The following functions are provided by
(use-modules (ice-9 readline))
There are two ways to use readline from Scheme code, either make calls
readline directly to get line by line input, or use the
readline port below with all the usual reading functions.
Read a line of input from the user and return it as a string (without a newline at the end). prompt is the prompt to show, or the default is the string set in
set-readline-prompt!below.(readline "Type something: ") ⇒ "hello"
Set the input and output port the readline function should read from and write to. port must be a file port (see File Ports), and should usually be a terminal.
The default is the
current-output-port(see Default Ports) when
(ice-9 readline)loads, which in an interactive user session means the Unix “standard input” and “standard output”.
Return a buffered input port (see Buffered Input) which calls the
readlinefunction above to get input. This port can be used with all the usual reading functions (
read-char, etc), and the user gets the interactive editing features of readline.
There's only a single readline port created.
readline-portcreates it when first called, and on subsequent calls just returns what it previously made.
current-input-portis a terminal (see
isatty?) then enable readline for all reading from
current-input-port(see Default Ports) and enable readline features in the interactive REPL (see The REPL).(activate-readline) (read-char)
activate-readlineenables readline on
current-input-portsimply by a
readline-portabove. An application can do that directly if the extra REPL features that
activate-readlineadds are not wanted.
Set the prompt string to print when reading input. This is used when reading through
readline-port, and is also the default prompt for the
prompt1 is the initial prompt shown. If a user might enter an expression across multiple lines, then prompt2 is a different prompt to show further input required. In the Guile REPL for instance this is an ellipsis (‘...’).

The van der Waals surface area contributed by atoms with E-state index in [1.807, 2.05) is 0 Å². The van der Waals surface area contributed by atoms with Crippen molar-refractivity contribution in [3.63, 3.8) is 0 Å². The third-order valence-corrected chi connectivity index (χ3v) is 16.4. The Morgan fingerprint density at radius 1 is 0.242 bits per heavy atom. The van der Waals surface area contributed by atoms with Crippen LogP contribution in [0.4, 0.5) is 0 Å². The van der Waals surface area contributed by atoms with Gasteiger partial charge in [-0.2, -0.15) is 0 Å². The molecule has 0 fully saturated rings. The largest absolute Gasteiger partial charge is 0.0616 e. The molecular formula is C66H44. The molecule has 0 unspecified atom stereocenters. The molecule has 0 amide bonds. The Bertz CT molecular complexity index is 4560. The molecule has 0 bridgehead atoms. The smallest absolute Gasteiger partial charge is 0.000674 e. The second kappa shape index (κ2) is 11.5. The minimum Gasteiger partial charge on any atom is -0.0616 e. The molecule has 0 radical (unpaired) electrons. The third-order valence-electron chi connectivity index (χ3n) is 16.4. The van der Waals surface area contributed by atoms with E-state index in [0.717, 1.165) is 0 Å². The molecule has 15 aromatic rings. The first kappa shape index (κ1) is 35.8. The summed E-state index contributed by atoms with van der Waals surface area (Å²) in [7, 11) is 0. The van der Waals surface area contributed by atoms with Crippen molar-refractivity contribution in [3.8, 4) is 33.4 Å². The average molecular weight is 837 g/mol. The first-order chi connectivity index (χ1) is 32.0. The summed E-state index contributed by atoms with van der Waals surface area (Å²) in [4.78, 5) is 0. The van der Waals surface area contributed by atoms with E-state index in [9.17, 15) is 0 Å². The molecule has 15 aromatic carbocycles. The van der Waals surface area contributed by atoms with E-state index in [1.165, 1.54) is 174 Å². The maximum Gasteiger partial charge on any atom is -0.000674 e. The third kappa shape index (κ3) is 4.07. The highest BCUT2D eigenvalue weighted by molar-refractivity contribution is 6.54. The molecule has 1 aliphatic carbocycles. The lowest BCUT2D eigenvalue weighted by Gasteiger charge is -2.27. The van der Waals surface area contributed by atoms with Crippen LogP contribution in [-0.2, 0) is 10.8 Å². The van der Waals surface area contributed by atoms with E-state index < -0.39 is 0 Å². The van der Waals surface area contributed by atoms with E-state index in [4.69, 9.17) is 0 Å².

set-buffered-input-continuation?!(see Buffered Input) for an application to indicate the boundaries of logical expressions (assuming of course an application has such a notion).
)with completer as the readline tab completion function to be used in any readline calls within that thunk. completer can be
#ffor no completion.
completer will be called as
text state), as described in (see How Completing Works). text is a partial word to be completed, and each completer call should return a possible completion string or
#fwhen no more. state is
#ffor the first call asking about a new text then
#twhile getting further completions of that text.
Here's an example completer for user login names from the password file (see User Information), much like readline's own
rl_username_completion_function,(define (username-completer-function text state) (if (not state) (setpwent)) ;; new, go to start of database (let more ((pw (getpwent))) (if pw (if (string-prefix? text (passwd:name pw)) (passwd:name pw) ;; this name matches, return it (more (getpwent))) ;; doesn't match, look at next (begin ;; end of database, close it and return #f (endpwent) #f))))
A completion function offering completions for Guile functions and variables (all
defines). This is the default completion function.
A completion function offering filename completions. This is readline's
rl_filename_completion_function(see Completion Functions).